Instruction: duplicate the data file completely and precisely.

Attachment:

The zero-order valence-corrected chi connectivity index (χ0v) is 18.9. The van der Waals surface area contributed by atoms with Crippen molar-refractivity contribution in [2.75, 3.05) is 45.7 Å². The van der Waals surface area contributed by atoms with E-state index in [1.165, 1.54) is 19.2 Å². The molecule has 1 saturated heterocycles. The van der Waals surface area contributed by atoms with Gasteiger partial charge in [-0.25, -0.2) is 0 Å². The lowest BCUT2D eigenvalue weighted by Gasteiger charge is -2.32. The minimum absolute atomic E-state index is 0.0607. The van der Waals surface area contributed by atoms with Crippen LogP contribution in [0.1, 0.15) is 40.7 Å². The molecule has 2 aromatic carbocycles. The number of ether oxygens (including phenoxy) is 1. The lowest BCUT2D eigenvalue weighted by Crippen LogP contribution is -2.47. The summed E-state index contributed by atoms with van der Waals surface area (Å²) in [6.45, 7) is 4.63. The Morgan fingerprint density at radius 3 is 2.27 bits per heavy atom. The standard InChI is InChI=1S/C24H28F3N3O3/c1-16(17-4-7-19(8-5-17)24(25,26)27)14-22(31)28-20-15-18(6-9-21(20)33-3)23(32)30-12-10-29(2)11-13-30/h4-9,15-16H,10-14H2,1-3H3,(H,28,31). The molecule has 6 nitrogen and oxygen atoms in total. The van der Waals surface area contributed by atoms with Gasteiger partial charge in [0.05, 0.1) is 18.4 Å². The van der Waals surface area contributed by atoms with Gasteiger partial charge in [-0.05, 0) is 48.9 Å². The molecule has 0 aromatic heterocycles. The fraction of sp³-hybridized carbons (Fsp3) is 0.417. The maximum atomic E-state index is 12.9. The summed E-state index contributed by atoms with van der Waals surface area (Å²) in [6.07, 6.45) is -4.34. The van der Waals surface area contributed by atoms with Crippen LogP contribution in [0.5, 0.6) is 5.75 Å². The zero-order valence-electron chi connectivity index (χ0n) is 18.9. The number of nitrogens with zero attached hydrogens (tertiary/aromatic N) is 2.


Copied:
The zero-order valence-corrected chi connectivity index (χ0v) is 18.9. The van der Waals surface area contributed by atoms with Crippen molar-refractivity contribution in [2.75, 3.05) is 45.7 Å². The van der Waals surface area contributed by atoms with E-state index in [1.165, 1.54) is 19.2 Å². The molecule has 1 saturated heterocycles. The van der Waals surface area contributed by atoms with Gasteiger partial charge in [-0.25, -0.2) is 0 Å². The lowest BCUT2D eigenvalue weighted by Gasteiger charge is -2.32. The minimum absolute atomic E-state index is 0.0607. The van der Waals surface area contributed by atoms with Crippen LogP contribution in [0.1, 0.15) is 40.7 Å². The molecule has 2 aromatic carbocycles. The number of ether oxygens (including phenoxy) is 1. The lowest BCUT2D eigenvalue weighted by Crippen LogP contribution is -2.47. The summed E-state index contributed by atoms with van der Waals surface area (Å²) in [6.45, 7) is 4.63. The Morgan fingerprint density at radius 3 is 2.27 bits per heavy atom. The standard InChI is InChI=1S/C24H28F3N3O3/c1-16(17-4-7-19(8-5-17)24(25,26)27)14-22(31)28-20-15-18(6-9-21(20)33-3)23(32)30-12-10-29(2)11-13-30/h4-9,15-16H,10-14H2,1-3H3,(H,28,31). The molecule has 6 nitrogen and oxygen atoms in total. The van der Waals surface area contributed by atoms with Gasteiger partial charge in [0.05, 0.1) is 18.4 Å². The van der Waals surface area contributed by atoms with Gasteiger partial charge in [-0.05, 0) is 48.9 Å². The molecule has 0 aromatic heterocycles. The fraction of sp³-hybridized carbons (Fsp3) is 0.417. The maximum atomic E-state index is 12.9. The summed E-state index contributed by atoms with van der Waals surface area (Å²) in [6.07, 6.45) is -4.34. The van der Waals surface area contributed by atoms with Crippen LogP contribution in [0.5, 0.6) is 5.75 Å². The zero-order valence-electron chi connectivity index (χ0n) is 18.9. The number of nitrogens with zero attached hydrogens (tertiary/aromatic N) is 2.